The Supreme Court of Virginia threw out a $17.5 million asbestos verdict against ExxonMobil, claiming a trial judge improperly excluded evidence.
According to an article in the Daily Press, a local newspaper, Rubert “Bert” Minton was awarded $17.5 million in 2011 after being diagnosed with mesothelioma. He passed away on August 2012, 17 months after his trial. Now the Supreme Court of Virginia says that the judge presiding over the trial blocked evidence improperly. The evidence would have demonstrated that Minton’s employer, Newport News Shipbuilding, clearly knew of the connection between asbestos and diseases.
From World War II until about 1980, shipyards were major asbestos users. From 1966 to 1977, Minton was a repair supervisor on commercial vessels at Newport News Shipbuilding. As supervisor, Minton worked on 17 Exxon commercial oil tankers. Decades later, after his diagnosis for mesothelioma, Minton brought Exxon to court. (Newport News Shipbuilding has immunity from asbestos cases brought by former workers.)
During the March 2011 trial, ExxonMobil wanted to introduce evidence that the shipyard had extensive knowledge of asbestos’ effects. That also would have placed on the shipyard more responsibility for Minton’s mesothelioma. However, a circuit court judge blocked Exxon from doing so, and Minton won.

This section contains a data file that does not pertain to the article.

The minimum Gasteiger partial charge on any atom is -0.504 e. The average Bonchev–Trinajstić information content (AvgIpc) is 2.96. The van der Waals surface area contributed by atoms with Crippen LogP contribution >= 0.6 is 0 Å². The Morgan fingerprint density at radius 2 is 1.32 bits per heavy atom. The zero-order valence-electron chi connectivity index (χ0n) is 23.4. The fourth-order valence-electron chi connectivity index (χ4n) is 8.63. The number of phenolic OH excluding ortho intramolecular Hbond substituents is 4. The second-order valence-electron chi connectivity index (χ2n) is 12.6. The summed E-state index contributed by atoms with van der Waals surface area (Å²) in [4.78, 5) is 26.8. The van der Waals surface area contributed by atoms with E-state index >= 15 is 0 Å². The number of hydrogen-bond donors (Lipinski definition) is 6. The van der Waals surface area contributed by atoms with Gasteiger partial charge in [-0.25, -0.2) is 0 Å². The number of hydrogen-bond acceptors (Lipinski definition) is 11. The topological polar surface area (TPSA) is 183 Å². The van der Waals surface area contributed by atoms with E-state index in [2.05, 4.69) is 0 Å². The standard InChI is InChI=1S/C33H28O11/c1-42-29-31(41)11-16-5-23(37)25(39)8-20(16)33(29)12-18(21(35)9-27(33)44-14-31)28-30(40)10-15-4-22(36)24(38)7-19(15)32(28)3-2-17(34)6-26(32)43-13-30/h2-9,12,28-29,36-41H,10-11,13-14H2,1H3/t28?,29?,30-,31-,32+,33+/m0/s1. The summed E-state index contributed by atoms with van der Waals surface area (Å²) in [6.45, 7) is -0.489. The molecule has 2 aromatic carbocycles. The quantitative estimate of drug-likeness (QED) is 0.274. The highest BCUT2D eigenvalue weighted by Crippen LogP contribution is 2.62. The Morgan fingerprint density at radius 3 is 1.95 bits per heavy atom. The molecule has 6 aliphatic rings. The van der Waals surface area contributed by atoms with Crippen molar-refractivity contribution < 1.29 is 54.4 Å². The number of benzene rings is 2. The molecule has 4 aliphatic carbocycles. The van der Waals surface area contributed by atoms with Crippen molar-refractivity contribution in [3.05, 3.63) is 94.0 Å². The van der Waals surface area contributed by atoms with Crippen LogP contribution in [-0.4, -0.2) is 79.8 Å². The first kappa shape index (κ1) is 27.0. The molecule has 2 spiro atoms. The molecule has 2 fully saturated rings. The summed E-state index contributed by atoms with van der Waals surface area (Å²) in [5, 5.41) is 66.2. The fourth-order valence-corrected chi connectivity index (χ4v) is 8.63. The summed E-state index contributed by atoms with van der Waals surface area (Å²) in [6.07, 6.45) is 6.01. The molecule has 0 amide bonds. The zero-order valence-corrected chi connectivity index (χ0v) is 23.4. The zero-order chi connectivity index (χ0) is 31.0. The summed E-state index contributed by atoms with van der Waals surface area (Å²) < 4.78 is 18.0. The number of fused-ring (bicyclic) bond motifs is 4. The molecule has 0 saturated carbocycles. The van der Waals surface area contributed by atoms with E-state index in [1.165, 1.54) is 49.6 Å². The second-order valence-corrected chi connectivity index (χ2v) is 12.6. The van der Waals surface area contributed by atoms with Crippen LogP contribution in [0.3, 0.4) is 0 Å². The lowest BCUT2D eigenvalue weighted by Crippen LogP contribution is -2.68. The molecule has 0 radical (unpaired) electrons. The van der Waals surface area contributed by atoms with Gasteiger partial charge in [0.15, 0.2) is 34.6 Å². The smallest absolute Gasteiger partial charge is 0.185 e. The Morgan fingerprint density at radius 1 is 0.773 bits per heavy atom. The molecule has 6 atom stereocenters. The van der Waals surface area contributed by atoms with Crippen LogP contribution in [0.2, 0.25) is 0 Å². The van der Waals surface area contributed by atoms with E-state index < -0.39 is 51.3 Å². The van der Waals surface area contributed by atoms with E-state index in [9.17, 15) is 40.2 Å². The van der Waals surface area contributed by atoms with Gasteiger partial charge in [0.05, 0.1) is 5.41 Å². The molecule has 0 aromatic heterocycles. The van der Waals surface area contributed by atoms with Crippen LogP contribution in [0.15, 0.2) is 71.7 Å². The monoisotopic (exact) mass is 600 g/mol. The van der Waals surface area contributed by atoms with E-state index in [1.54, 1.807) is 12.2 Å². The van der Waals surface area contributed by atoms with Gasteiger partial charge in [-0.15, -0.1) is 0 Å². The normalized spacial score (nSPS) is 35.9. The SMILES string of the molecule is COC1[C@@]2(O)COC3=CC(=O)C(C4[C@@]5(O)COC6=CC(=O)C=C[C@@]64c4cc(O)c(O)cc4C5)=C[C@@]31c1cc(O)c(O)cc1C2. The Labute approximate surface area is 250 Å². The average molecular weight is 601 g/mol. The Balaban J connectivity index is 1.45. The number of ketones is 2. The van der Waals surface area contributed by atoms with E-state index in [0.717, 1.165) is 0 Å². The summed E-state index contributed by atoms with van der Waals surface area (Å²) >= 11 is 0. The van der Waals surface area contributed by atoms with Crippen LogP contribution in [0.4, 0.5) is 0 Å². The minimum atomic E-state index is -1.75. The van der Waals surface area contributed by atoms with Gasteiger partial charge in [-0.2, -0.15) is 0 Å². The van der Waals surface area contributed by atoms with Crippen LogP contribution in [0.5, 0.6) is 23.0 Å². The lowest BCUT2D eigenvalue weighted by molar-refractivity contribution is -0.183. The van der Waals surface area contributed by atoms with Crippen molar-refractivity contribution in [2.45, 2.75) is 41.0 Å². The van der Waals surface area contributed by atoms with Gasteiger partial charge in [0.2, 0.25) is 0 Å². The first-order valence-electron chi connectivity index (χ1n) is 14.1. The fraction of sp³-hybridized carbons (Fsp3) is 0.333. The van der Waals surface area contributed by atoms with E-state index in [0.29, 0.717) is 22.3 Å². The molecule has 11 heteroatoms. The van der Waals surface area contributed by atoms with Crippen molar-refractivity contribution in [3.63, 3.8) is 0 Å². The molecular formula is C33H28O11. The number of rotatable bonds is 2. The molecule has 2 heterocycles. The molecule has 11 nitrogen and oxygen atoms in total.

But on January 21, 2013, the state’s Supreme Court, in a 5-2 ruling, claimed the jury might have rendered a different verdict if evidence of the shipyard’s culpability been allowed. The trial court erred in refusing to admit evidence of the shipyard’s knowledge of the dangers of asbestos exposure, the Supreme Court wrote. It also remanded the case back to Newport News for a second trial.
Have you or a loved one developed mesothelioma after exposure to asbestos in the workplace? Why wait? Call Sokolove Law today for a free legal consultation about a mesothelioma lawsuit.